Lusi Faiva is a New Zealand Samoan performer, dancer and founding member of Touch Compass, a disability-led performance company in Auckland.
Lusi has been performing for the past 30 years and considers her career to be her greatest achievement. She has performed for Touch Compass in all its major shows in New Zealand and Australia since 1997 and sits on its Artistic Direction Panel.
One of her first shows, Lusi’s Eden (2001), is an autobiographical performance based on her early childhood years spent living in institutions. It was described by Auckland Art Festival's then Director Shona McCullagh as "truly ground-breaking work”.
Mr and Mrs Jones (2014) is a short film about her foster parents who taught her to read and write, enabling her to communicate with others.
Lusi performed in Wellington’s CubaDupa festival in 2021, collaborating with theatre company Everybody Cool Lives Here and choreographer Tupe Lualua, creating a work called Taupou.
She has received numerous awards, including the 2020 Pacific Toa Artist Award at the Arts Pasifika Awards and the Arts Access PAK’nSAVE Artistic Achievement Award, presented at Te Putanga Toi Arts Access Awards 2021.
Lusi talks to Stace Robertson, Lead Accessibility Advisor Kaiārahi a Toi Ōritetanga, Arts Access Aotearoa, about her current work and future plans.
Stace: Tell us about your new work and when we’ll get to see it.
Lusi: Aiga is a new devised theatre work exploring personal identity, desire and above all, aiga, family. It takes an honest look at what it means to be a Pacific and disabled person in Aotearoa. It’ll be premiered at Te Pou Theatre at the Auckland Arts Festival from 20 to 24 March this year.
Stace: Who is working with you on the work?
Lusi: I have a talented team. Moana Ete is the director and the wāhine actors are Forest Kapo, Fiona Collins and Iana Grace, and me performing with them. I am also the lead creator of this work.
Stace: People know you as a dancer. Why do you want to tell your story through theatre?
Lusi: I always wanted to be an actor and I got a chance to act in a play with a theatre group when I was 15. I enjoy the experience of playing different characters and telling stories from different perspectives on life’s journey.
Stace: Touch Compass has made a big shift to work in crip time and crip space. How did that shift make the development of Aiga accessible for you?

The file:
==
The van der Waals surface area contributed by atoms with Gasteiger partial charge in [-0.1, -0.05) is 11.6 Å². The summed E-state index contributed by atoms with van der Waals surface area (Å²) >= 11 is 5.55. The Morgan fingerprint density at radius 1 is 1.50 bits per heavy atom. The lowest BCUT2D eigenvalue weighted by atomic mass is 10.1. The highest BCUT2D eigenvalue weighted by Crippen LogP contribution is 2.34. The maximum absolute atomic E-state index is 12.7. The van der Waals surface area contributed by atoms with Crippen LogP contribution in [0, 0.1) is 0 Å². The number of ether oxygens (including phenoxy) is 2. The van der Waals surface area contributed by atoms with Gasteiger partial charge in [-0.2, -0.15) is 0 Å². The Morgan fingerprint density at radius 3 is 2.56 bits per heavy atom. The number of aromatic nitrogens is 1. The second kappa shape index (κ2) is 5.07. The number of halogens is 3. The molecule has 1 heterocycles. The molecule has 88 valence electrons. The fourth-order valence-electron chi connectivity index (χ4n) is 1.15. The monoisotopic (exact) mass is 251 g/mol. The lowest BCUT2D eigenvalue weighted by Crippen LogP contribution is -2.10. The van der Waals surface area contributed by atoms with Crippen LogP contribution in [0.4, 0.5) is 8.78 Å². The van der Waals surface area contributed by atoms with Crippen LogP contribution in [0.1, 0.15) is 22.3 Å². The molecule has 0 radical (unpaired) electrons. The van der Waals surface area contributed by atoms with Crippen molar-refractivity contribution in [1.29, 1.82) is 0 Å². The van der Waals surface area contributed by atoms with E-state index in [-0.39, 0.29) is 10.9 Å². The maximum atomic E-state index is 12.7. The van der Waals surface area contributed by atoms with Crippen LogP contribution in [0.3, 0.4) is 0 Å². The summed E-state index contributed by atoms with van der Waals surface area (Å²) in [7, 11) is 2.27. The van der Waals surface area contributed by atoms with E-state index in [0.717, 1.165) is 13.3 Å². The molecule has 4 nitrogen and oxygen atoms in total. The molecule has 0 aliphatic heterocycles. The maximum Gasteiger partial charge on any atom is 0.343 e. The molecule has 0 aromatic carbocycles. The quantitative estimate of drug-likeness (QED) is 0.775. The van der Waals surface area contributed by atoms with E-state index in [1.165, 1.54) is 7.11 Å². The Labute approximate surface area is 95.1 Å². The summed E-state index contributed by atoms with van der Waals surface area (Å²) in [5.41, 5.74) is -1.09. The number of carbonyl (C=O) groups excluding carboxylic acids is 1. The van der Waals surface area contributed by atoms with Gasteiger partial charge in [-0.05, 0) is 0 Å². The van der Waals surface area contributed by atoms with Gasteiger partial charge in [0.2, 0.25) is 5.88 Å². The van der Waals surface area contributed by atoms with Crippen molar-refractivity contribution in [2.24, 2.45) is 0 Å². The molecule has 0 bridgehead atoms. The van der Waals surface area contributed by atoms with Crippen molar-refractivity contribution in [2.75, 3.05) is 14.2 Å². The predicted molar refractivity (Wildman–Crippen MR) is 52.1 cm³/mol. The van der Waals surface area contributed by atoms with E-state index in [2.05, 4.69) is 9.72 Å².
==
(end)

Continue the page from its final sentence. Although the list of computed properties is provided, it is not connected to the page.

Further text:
Lusi: Crip time allows the development process to grow as we continue building the structure and shape of Aiga and what it needs to make accessibility work for all disabled audiences. I think it’s also important for people to understand the best way for me to focus on what I’ve been creating over three years.
Stace: How does it feel to tell such a personal story through performance?
Lusi: I guess the story has to come from somewhere, and I'm happy to share my voice and my story with everyone. It’s an honest look at things that are important to me. It’s a way to share a perspective of one person’s life – hopefully changing the way people think and opening up their minds.
Stace: How do you hope audiences at the Auckland Arts Festival 2024 will respond to Aiga?
Lusi: I’m not really sure how audiences will respond. I just have to wait until they come to the show. But I do hope they will respond well and positively to Aiga.
Stace: What are you plans for Aiga after its premiere at the Auckland Arts Festival?
Lusi: I’d love to take Aiga to other Pacific communities in Aotearoa and to international festivals, especially to Samoa. I think Aiga will have its own life outside of Aotearoa.
I’m satisfied with this work soon to become a reality on the Te Pou Theatre stage and it’s the work I’m most proud of in my long career as a Pacific disabled artist and performer.
Stace: What else is coming up for you in 2024?
Lusi: I’m looking at possible new pathways to expand opportunities in directing theatre and film for me. And I am hoping to travel internationally to meet with other artists over there and have some new opportunities to work with them.
Meanwhile I am continuing with my artistic role on the direction panel of Touch Compass. I would like Touch Compass to be able to continue growing, and providing new generations of disabled artists and creators the platform to perform on the stage and give their voices to the world.
Aiga features at Te Pou Theatre from 20 to 24 March 2024 as part of the Auckland Arts Festival programme. For more information and to book your tickets